What caused CNN’s Erin Burnett to declare on national television that an unborn child is a person? It was the story of Brady Surovik—an unborn baby killed in his mother’s womb by a drunk driver just two days before he was to be born. This happened in Colorado where state law prevents authorities from charging the drunk driver with the death of the baby. After reporting this story, Burnett says this:
Without getting into the whole nitty-gritty of the abortion debate. I mean, to me, if the child — that baby when he died was 8 pounds 2 ounces, he was going to be born in a couple days. How can you not define that as a person? He was a viable life. [see video below]
Of course Burnett is correct. That baby should be defined as a person in our laws, and his death should be treated as a homicide. Unfortunately, many states do not define such deaths as a homicide, in large part because of the politics of abortion.
Currently there are about 38 states that have fetal homicide laws on the books. In 23 of these states, such protections apply to the earliest stages of pregnancy. Pro-choicers know that the existence of these laws expose the moral bankruptcy of pro-abortion logic. They know that such laws will cause many people to come to the same conclusion the Erin Burnett did in this report. And that is why they oppose these laws. They won’t countenance any measure that might curtail a woman’s right to kill her unborn child at any stage of pregnancy for any reason.
Here’s the basic inconsistency that pro-choicers don’t want you to think about. In 38 states it’s illegal to kill an unborn child if the mother wants the child to live. Nevertheless, it remains legal in those very same states to kill the child through abortion if the mother wants the child to die. One child is treated as a person, and the other is not. And it all comes down to what the mother decides. These laws show that ultimately the will of the strong determines whether or not a whole class of human beings will be treated as persons.
John Piper has exposed the terrifying implications of this inconsistency more clearly than anyone I’ve ever heard. He writes:
We have some laws that condemn the killing of a fetus as murder, and we have some laws that condone the killing of a fetus as abortion.
Why is this? What is the basis for the difference? Usually the proposed basis for the difference is simply this: It is illegal to take the life of the unborn if the mother chooses that it not be taken, but it is legal to take the life of the unborn if the mother chooses that it be taken. In first case the law treats the fetus as a human with rights; in the second case the law treats the fetus as non-human with no rights.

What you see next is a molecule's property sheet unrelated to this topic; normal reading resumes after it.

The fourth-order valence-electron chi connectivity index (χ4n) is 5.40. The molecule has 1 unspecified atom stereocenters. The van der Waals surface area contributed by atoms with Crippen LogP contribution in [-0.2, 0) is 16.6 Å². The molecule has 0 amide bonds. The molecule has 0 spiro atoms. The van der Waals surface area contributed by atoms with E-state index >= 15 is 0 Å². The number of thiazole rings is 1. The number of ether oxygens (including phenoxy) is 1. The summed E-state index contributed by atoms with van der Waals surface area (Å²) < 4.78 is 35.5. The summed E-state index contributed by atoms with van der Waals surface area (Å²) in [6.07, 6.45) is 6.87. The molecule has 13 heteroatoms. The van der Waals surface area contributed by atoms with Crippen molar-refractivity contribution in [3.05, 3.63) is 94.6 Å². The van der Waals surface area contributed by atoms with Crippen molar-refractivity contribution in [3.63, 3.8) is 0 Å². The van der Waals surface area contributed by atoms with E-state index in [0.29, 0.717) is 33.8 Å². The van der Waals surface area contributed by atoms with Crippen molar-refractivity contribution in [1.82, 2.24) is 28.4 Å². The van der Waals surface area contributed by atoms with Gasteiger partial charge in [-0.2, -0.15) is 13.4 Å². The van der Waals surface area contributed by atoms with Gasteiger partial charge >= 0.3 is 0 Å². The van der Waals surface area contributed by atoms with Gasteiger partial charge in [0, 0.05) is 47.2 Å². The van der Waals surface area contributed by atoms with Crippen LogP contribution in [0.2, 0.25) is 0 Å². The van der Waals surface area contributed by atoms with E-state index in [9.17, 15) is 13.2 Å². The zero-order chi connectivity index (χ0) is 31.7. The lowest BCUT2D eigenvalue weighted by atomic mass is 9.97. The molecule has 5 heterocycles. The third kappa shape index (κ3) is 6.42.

Do you see what this means? It means that according to our laws in Minnesota (as well as other states), the humanness of the unborn is determined from case to case not on the basis of its intrinsic qualities, but on the basis of someone else’s choice. If the one who has the power says it is right for the unborn to be killed, it is right; but if the one with the power says it is wrong for the unborn to be killed, it is wrong. There is a name for this state of affairs. We call it anarchy: Each one who has the power defines what is “right” on the basis of what he or she wants to be right…
When human justice is disconnected from a person’s intrinsic humanity and made to depend simply on the choice of the strong, no one is safe from being arbitrarily defined out of personhood – whether it is a Jew in Nazi Germany or Black Slave in South Carolina or an unborn infant in the womb. If the right to life and liberty hangs merely on the will of the strong, there is no justice.
I’m sure she didn’t mean it to be, but Erin Burnett’s admission is a broadside against pro-choice dogma. And I wonder if she’s considered the full implications of her admission. I can imagine that abortion supporters are probably pretty upset with what she said. In any case, I’m glad she did the report, and I’m grateful for the definitive word in favor of the humanity of the unborn. Americans by and large close their eyes to the flimsy moral basis for abortion rights in our country. Stories like this one could change that.